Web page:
Amboseli Ecosytem Trust is a registered charitable Trust incorporated under the provisions of the Trustees (Perpetual Succession Act) chapter 164 of the Laws of Kenya - Reg. No. 156/01/198/MMIX. After developing the general management plan, stakeholders created a Trust that will oversee its implementation. The Trust herein “Amboseli Ecosystem Trust” was established.  It is mandated to mobilize resources for the implementation of the 10 years management plan. The supporters and funders of the Trust are key players in the ecosystem.


As one of the region’s critical conservation landscapes, the Amboseli ecosystem encompasses roughly 5,700 km2 that stretches across the Kenya-Tanzania border. With Kenya’s Amboseli National Park as its epicenter – one of the country’s most popular tourism parks – the system is dependent on the wider pastoral rangelands, and the long history of co-habitation between wildlife and Maasai necessitates a holistic conservation approach that integrates biodiversity and human livelihoods.
The Amboseli Ecosystem Trust (AET) was formed with the mission to secure the sustainable management of the Amboseli landscape. As a trust formed by and composed of community institutions, government representatives, and partner NGOs, AET is uniquely positioned to serve as a coordinating body to facilitate and mobilize the sustainable and participatory management of the Amboseli Ecosystem.
While these stakeholders’ posses varying interests in the area, they all want to see a reduction in land fragmentation, degradation, and habitat loss across the Amboseli Ecosystem.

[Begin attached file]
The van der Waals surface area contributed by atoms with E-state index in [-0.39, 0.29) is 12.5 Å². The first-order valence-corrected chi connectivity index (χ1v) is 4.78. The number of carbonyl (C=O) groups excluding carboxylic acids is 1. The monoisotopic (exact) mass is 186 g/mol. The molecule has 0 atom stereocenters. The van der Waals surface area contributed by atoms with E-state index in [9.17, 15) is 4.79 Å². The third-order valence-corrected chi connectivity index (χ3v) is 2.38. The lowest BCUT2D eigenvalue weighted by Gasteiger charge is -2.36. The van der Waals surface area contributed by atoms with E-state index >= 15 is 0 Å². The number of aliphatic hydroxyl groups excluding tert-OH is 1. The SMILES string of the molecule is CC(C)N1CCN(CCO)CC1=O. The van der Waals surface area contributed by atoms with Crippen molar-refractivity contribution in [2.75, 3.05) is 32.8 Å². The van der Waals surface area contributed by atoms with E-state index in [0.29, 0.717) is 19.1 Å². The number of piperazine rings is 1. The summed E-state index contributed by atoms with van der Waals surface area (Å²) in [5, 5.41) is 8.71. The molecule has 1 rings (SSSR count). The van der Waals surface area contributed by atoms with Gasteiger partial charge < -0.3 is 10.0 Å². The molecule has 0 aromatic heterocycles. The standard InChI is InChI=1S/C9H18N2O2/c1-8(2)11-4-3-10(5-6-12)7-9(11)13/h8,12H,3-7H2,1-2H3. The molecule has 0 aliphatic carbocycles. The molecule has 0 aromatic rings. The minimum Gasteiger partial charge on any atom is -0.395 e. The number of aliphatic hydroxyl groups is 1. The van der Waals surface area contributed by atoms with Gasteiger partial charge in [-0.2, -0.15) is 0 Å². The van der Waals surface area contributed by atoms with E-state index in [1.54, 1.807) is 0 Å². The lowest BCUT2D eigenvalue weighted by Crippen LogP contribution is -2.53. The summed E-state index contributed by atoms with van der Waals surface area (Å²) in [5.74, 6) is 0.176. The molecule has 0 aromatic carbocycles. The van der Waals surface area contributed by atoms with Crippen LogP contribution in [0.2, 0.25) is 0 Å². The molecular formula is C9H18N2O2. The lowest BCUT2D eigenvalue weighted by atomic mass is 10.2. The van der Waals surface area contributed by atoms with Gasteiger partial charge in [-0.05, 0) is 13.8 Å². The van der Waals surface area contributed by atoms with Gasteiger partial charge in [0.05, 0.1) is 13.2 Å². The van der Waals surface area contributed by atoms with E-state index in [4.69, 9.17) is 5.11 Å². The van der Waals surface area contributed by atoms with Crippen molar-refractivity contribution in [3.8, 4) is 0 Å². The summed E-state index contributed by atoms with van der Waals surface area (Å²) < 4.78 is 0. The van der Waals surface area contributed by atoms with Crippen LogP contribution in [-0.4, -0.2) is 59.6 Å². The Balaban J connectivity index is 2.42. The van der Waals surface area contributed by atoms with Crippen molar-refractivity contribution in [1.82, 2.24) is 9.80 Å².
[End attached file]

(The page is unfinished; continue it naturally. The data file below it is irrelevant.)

The Amboseli ecosystem covers an area of approximately 5,700 km2 stretching between Mt. Kilimanjaro, Chyulu Hills, Tsavo West National Park, and the Kenya-Tanzania border. Administratively, the ecosystem consists of Amboseli National Park and six surrounding group ranches: Kimana/Tikondo, Olgulului/Olararashi, Selengei, Mbirikani, Kuku, and Rombo. These Group Ranches are a mechanism for the roughly 85,000 mainly pastoralist families in the area to jointly own and manage their land. The arid/semi-arid ecosystem is rich in biodiversity, earning it international recognition as a UNESCO Biosphere Reserve. Amboseli has a complex history characterized by the interaction between formalized conservation and Maasai pastoralist livelihoods. What was once a communally-managed landscape that supported the co-existence of Maasai pastoralists and wildlife, became an early colonial-era game reserve, then a district reserve meant to generate more local revenue, and finally a national park excluding Maasai from use and limiting benefit sharing.
Today, Amboseli National Park is one of Kenya’s most visited parks thanks to its proximity to Mount Kilimanjaro; its wildlife diversity, including an elephant population of roughly 1400; and the rich cultural heritage of the Maasai living just beyond the park boundaries. While the Maasai live just outside of the park’s borders, it is their land– comprising the vast majority of the the greater Amboseli ecosystem – that is critical for conservation and development purposes. In Kenya, 70% of wildlife is found outside of national parks and reserves, depending on community and private land for water, food, and for migratory habitat. At the same time, most tourism revenue in Kenya is generated inside national parks, providing few incentives for the people living with wildlife outside of the parks to protect it or the land it needs to survive . The challenge for long-term conservation in the Amboseli system, as elsewhere in most of Kenya’s key wildlife areas, is to maintain wildlife movements and other key ecosystem functions at the landscape scale.